The six-month saga of a Red Bay convenience store’s efforts to obtain a license to sell alcohol on Sundays took another odd twist late last week when a government employee suddenly appeared at a local lawyer’s office with a $1,000 check.

The money, according to a Sept. 21 email to senior Cayman Islands government officials, appeared to be a “refund” on Peanuts convenience store owner Gary Rutty’s March application for a retail liquor license. The application to sell alcohol on Sundays at the store was rejected, according to the Department of Commerce and Investment employee who arrived at the Ogier firm’s offices, and the government wanted to give Mr. Rutty his money back.

“I refused to accept the refund of the fees as the accompanying letter gave no reason for the purported refusal,” Mr. Rutty’s attorney, Ogier Associate Cline Glidden Jr. said in the Sept. 21 email to Deputy Governor Franz Manderson, Commerce Minister Joey Hew, DCI Director Ryan Rajkumarsingh and Liquor Licensing Board Chairman Noel Williams.

Mr. Glidden said he received a response to his Sept. 21 email from Mr. Manderson the same day, but he declined to discuss that response with the Cayman Compass. Mr. Manderson said he became aware of the check delivery only after Mr. Glidden’s email, and that he has asked the ministry to look into why the DCI employee was sent to Ogier with the “refund” check.

Mr. Glidden said his firm has repeatedly contacted the Department of Commerce and Investment regarding the status of the Sunday retail license, but still had no explanation why the government-appointed Liquor Licensing Board eventually turned down that application.

The department and the board were apparently in agreement immediately after a March 28 liquor board meeting that Peanuts was granted a Sunday retail license, according to internal documents obtained by the Cayman Compass. However, former liquor board chairman Woody DaCosta said months after the fact that the license was actually denied at an “electronic” meeting sometime in June. No records of that meeting have ever been made public. and Mr. DaCosta has since been removed as the liquor board’s chairman.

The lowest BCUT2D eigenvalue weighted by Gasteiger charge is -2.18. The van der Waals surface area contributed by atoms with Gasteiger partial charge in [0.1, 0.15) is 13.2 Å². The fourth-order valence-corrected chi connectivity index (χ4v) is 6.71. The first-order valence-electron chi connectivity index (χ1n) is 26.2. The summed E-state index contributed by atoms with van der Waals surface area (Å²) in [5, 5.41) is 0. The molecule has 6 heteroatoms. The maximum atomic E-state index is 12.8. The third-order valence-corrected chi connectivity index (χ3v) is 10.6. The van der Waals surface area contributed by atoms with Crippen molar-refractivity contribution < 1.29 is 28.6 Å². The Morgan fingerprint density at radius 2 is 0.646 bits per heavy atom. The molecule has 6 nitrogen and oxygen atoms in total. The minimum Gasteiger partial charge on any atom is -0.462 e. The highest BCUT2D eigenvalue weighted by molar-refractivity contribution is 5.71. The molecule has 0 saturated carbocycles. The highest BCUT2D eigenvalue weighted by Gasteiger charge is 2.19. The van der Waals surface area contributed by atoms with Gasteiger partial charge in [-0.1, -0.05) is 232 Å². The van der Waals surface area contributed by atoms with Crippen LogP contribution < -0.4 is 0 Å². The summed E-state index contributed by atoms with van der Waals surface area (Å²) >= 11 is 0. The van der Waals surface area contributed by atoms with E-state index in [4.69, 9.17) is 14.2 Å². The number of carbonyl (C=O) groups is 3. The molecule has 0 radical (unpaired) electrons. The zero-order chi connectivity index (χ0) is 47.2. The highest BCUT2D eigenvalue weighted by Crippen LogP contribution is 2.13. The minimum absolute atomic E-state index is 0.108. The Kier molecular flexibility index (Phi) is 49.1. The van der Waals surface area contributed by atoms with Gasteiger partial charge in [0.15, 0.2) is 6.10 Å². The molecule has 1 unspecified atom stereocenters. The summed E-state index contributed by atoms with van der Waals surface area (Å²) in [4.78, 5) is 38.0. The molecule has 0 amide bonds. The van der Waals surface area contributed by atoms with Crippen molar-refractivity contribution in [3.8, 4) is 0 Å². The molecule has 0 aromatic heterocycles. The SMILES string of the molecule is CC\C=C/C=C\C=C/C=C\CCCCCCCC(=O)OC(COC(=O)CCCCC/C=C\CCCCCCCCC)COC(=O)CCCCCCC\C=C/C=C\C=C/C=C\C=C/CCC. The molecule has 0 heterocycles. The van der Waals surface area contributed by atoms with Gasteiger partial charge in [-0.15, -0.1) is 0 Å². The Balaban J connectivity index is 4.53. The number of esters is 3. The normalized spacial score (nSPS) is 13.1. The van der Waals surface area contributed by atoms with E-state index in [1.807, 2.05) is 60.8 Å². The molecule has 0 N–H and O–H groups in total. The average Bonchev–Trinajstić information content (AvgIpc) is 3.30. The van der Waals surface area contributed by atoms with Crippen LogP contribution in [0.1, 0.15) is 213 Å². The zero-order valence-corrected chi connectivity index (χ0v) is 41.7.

Mr. Glidden also said it was common practice at the liquor board to give reasons for the refusal of license applications “except apparently for this application.”

“The only response that we have had from the DCI since the application by Peanuts Ltd. in March … was the response from [former board secretary] Marva Scott notifying us that the retail application was approved,” Mr. Glidden wrote in the Sept. 21 email. Ms. Scott was transferred to another civil service department after Mr. DaCosta blamed her for sending out the liquor board decisions “prematurely.” Government officials later said Ms. Scott’s transfer was not related to the controversy over the Peanuts application.

The Sept. 21 email, which was shared with the assent of Mr. Rutty, also indicated Peanuts representatives received an “unsigned response” on Sept. 1 that attempted to explain the “inordinate amount of mistakes” that occurred with the Peanuts Sunday retail license application, but which still did not give an explanation why the license was supposedly rejected.

The retail license to sell alcohol on Sundays has been listed as a “new” application at the upcoming liquor board meeting agenda for Sept. 29, but Mr. Glidden said his client Mr. Rutty actually applied for a renewal of an existing license.

“This situation has now become untenable,” Mr. Glidden wrote in the Sept. 21 email. “Prior to making a public complaint and taking further steps necessary to protect our client’s rights, I have been instructed to reach out to yourselves in an attempt to provide some resolution to this matter.”

Internal audit report

The controversy and uncertainty over the liquor board’s decision on the Peanuts Sunday retail license application has led to a government-sanctioned review by the Internal Audit Service.

A draft of the report on the liquor board issues was completed and circulated to government staff last week, and Mr. Manderson said it was his aim to release a copy of the report sometime this week, if possible.

Commerce Minister Hew, who had also called for the internal audit, was off island last week. He was expected to review the report on his return Monday.

Government lawyers were also reviewing the final draft of the audit.

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